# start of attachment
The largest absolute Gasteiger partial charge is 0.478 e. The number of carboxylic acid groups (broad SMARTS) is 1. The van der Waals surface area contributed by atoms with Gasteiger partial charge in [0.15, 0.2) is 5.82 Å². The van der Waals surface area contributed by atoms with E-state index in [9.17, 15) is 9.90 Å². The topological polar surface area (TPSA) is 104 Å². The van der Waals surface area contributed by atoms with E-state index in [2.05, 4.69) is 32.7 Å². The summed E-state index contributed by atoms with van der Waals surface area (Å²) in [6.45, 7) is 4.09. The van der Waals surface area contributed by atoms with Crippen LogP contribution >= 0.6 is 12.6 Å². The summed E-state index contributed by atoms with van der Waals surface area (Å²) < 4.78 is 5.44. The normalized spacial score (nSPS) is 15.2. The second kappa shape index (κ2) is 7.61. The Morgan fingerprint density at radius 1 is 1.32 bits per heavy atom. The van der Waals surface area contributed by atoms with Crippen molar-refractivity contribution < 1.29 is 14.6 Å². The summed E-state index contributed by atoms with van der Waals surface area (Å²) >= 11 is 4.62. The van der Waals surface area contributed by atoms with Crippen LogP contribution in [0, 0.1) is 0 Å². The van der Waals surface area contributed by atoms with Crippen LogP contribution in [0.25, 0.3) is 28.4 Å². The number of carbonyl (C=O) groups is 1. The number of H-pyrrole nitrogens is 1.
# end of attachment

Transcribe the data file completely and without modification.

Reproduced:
The largest absolute Gasteiger partial charge is 0.478 e. The number of carboxylic acid groups (broad SMARTS) is 1. The van der Waals surface area contributed by atoms with Gasteiger partial charge in [0.15, 0.2) is 5.82 Å². The van der Waals surface area contributed by atoms with E-state index in [9.17, 15) is 9.90 Å². The topological polar surface area (TPSA) is 104 Å². The van der Waals surface area contributed by atoms with E-state index in [2.05, 4.69) is 32.7 Å². The summed E-state index contributed by atoms with van der Waals surface area (Å²) in [6.45, 7) is 4.09. The van der Waals surface area contributed by atoms with Crippen LogP contribution >= 0.6 is 12.6 Å². The summed E-state index contributed by atoms with van der Waals surface area (Å²) < 4.78 is 5.44. The normalized spacial score (nSPS) is 15.2. The second kappa shape index (κ2) is 7.61. The Morgan fingerprint density at radius 1 is 1.32 bits per heavy atom. The van der Waals surface area contributed by atoms with Crippen molar-refractivity contribution < 1.29 is 14.6 Å². The summed E-state index contributed by atoms with van der Waals surface area (Å²) >= 11 is 4.62. The van der Waals surface area contributed by atoms with Crippen LogP contribution in [0, 0.1) is 0 Å². The van der Waals surface area contributed by atoms with Crippen LogP contribution in [0.25, 0.3) is 28.4 Å². The number of carbonyl (C=O) groups is 1. The number of H-pyrrole nitrogens is 1.